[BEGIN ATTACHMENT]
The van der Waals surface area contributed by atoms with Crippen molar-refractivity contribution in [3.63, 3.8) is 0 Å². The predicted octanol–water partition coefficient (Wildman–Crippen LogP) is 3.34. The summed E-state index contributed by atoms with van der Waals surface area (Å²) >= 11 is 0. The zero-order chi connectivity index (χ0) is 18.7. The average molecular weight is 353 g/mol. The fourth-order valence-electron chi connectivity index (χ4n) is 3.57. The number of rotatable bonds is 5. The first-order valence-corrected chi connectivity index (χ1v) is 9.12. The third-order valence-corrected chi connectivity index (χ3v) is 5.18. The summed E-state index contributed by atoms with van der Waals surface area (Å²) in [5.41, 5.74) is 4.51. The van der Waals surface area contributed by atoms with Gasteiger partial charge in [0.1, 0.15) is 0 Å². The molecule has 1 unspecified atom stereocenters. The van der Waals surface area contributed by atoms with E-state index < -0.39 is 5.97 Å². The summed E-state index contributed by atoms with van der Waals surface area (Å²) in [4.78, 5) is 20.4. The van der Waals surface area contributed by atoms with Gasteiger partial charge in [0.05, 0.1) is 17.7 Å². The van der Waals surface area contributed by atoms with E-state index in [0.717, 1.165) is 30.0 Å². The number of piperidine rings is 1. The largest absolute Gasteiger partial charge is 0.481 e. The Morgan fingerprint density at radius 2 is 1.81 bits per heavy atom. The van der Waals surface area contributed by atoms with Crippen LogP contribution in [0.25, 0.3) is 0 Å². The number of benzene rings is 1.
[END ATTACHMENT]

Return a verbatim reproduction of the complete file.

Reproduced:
The van der Waals surface area contributed by atoms with Crippen molar-refractivity contribution in [3.63, 3.8) is 0 Å². The predicted octanol–water partition coefficient (Wildman–Crippen LogP) is 3.34. The summed E-state index contributed by atoms with van der Waals surface area (Å²) >= 11 is 0. The zero-order chi connectivity index (χ0) is 18.7. The average molecular weight is 353 g/mol. The fourth-order valence-electron chi connectivity index (χ4n) is 3.57. The number of rotatable bonds is 5. The first-order valence-corrected chi connectivity index (χ1v) is 9.12. The third-order valence-corrected chi connectivity index (χ3v) is 5.18. The summed E-state index contributed by atoms with van der Waals surface area (Å²) in [5.41, 5.74) is 4.51. The van der Waals surface area contributed by atoms with Gasteiger partial charge in [0.1, 0.15) is 0 Å². The molecule has 1 unspecified atom stereocenters. The van der Waals surface area contributed by atoms with E-state index < -0.39 is 5.97 Å². The summed E-state index contributed by atoms with van der Waals surface area (Å²) in [4.78, 5) is 20.4. The van der Waals surface area contributed by atoms with Gasteiger partial charge in [0.05, 0.1) is 17.7 Å². The van der Waals surface area contributed by atoms with E-state index in [0.717, 1.165) is 30.0 Å². The number of piperidine rings is 1. The largest absolute Gasteiger partial charge is 0.481 e. The Morgan fingerprint density at radius 2 is 1.81 bits per heavy atom. The van der Waals surface area contributed by atoms with Crippen LogP contribution in [0.25, 0.3) is 0 Å². The number of benzene rings is 1.